Similarly, everybody in America knows a drug user; they just don't always know they know a drug user. And therefore their images of drug users are shaped largely by the ones who end up on television and in the newspapers because of their irresponsible use of drugs or their victimization by the forces of the drug war. What is needed here is the language and the means to 'come Out', to speak out, to identify. The hundreds of' millions of responsible illegal drug users around the world and the tens of millions of those who have serious problems with illegal drugs can and should recognize their alliance in the struggle for change.
This doesn't mean that You don't pursue one strategy and repress another periodically, For tactical and strategic reasons. It means that you recognize the common interest in moving forward. It means that even as, on one hand, we fight to enlighten people about the facts concerning marijuana, on the other hand we are fighting for needle exchange. It means that while we struggle to pave the way for discussion about an international, legally regulated market in low potency cocabased products, we also continue to advocate for improved access to methadone and innovative, non-coercive, treatment strategies. And even though we may keep these struggles separate for tactical and strategic reasons, you and I recognize that underneath it all these are each about opposing a deep injustice in our societies.
It is difficult to sometimes be obliged to make choices between funding a needle exchange program that one knows will save lives today and funding a PR campaign that will save no lives today but hopefully will lead to a transformation of opinion down the road. These are the choices, and the changes, we must face.
The Lindesmith Center, working together with other organizations, is in the midst of a very significant campaign in the USA, and in other countries as well, which boils down to telling the truth about marijuana. We now have a situation where great numbers of people have used marijuana and even more people know people who have used marijuana responsibly. So the government is vigorously trying to persuade people that marijuana is really more dangerous than we have ever thought-even though this is not true.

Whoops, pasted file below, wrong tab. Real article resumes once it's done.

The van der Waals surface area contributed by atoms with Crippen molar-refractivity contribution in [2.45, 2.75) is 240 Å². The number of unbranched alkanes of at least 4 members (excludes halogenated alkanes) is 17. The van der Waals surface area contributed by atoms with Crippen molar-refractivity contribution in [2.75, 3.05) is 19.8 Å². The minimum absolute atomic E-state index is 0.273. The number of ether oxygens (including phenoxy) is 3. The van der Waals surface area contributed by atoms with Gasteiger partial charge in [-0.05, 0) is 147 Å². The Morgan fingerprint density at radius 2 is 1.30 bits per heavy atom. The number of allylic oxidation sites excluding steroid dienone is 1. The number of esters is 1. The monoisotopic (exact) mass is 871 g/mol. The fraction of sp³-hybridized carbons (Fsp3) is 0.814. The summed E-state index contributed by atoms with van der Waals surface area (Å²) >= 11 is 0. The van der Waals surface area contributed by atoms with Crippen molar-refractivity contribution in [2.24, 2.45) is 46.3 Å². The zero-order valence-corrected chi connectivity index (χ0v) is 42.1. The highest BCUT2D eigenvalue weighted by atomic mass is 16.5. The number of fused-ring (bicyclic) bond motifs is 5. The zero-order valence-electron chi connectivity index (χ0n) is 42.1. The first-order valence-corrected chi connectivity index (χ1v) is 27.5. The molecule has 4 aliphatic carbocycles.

The Lindesmith Center has published a book by Professors Lynn Zimmer and John P. Morgan called Marijuana Myths, Marijuana Facts: A Review of the Scientific Evidence. 2 We have
printed 25000 copies, and we are going to translate it into numerous languages. The book examines 20 of the most common myths about marijuana and provides very careful and detailed analysis of the scientific research. We are going to work with the media to present these arguments. Marijuana Myths, Marijuana Facts is a significant resource with which we can begin
to challenge the current regime on the level of information.
If I can ask just one thing, it is that everyone think about putting the message out there as broadly as possible. Change can happen, but if we become consumed by our small efforts and forget about using our voices to direct them at a broader public, we are missing opportunities to shift in entire paradigm. If we forget about engaging the media, if we forget about engaging the politicians, it' we see ourselves as powerless and as voiceless, then we will remain so. But it' we begin to think about ourselves in a new light, to see our potential and to learn from the lessons of history where other movements whose prospects were once as weak as ours have prevailed, we will be able to transform not just our own societies, but global society.
Ethan Nadelmann The Lindesmith Center400 West 59th Street New YorkNY 10019 USATel.: + 1 212 5480695 Fax: + 1 212 548 4670E-mail: